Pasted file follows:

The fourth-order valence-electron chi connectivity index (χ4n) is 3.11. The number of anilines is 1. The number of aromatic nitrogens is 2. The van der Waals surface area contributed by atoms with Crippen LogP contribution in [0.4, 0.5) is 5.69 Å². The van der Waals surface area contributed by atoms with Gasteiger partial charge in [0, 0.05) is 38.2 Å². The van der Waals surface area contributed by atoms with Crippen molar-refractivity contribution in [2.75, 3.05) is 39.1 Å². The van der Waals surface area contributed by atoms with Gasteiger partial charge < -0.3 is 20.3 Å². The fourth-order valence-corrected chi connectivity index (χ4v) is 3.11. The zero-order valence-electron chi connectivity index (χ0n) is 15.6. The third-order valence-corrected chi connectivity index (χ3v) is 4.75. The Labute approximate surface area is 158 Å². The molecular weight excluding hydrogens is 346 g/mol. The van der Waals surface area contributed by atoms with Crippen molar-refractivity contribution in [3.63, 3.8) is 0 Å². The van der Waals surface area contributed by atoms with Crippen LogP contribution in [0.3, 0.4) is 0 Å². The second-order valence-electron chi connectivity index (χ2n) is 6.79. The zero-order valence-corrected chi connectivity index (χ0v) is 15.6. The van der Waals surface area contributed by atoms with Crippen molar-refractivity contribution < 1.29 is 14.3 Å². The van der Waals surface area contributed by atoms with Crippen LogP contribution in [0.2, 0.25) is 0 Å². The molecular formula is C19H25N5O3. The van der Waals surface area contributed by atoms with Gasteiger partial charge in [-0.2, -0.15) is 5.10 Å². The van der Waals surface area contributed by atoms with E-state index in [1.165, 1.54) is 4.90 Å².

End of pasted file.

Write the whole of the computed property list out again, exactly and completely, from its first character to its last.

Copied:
The fourth-order valence-electron chi connectivity index (χ4n) is 3.11. The number of anilines is 1. The number of aromatic nitrogens is 2. The van der Waals surface area contributed by atoms with Crippen LogP contribution in [0.4, 0.5) is 5.69 Å². The van der Waals surface area contributed by atoms with Gasteiger partial charge in [0, 0.05) is 38.2 Å². The van der Waals surface area contributed by atoms with Crippen molar-refractivity contribution in [2.75, 3.05) is 39.1 Å². The van der Waals surface area contributed by atoms with Gasteiger partial charge < -0.3 is 20.3 Å². The fourth-order valence-corrected chi connectivity index (χ4v) is 3.11. The zero-order valence-electron chi connectivity index (χ0n) is 15.6. The third-order valence-corrected chi connectivity index (χ3v) is 4.75. The Labute approximate surface area is 158 Å². The molecular weight excluding hydrogens is 346 g/mol. The van der Waals surface area contributed by atoms with Crippen molar-refractivity contribution in [3.63, 3.8) is 0 Å². The van der Waals surface area contributed by atoms with Crippen LogP contribution in [0.3, 0.4) is 0 Å². The second-order valence-electron chi connectivity index (χ2n) is 6.79. The zero-order valence-corrected chi connectivity index (χ0v) is 15.6. The van der Waals surface area contributed by atoms with Crippen molar-refractivity contribution < 1.29 is 14.3 Å². The van der Waals surface area contributed by atoms with Crippen LogP contribution in [0.2, 0.25) is 0 Å². The molecular formula is C19H25N5O3. The van der Waals surface area contributed by atoms with Gasteiger partial charge in [-0.2, -0.15) is 5.10 Å². The van der Waals surface area contributed by atoms with E-state index in [1.165, 1.54) is 4.90 Å².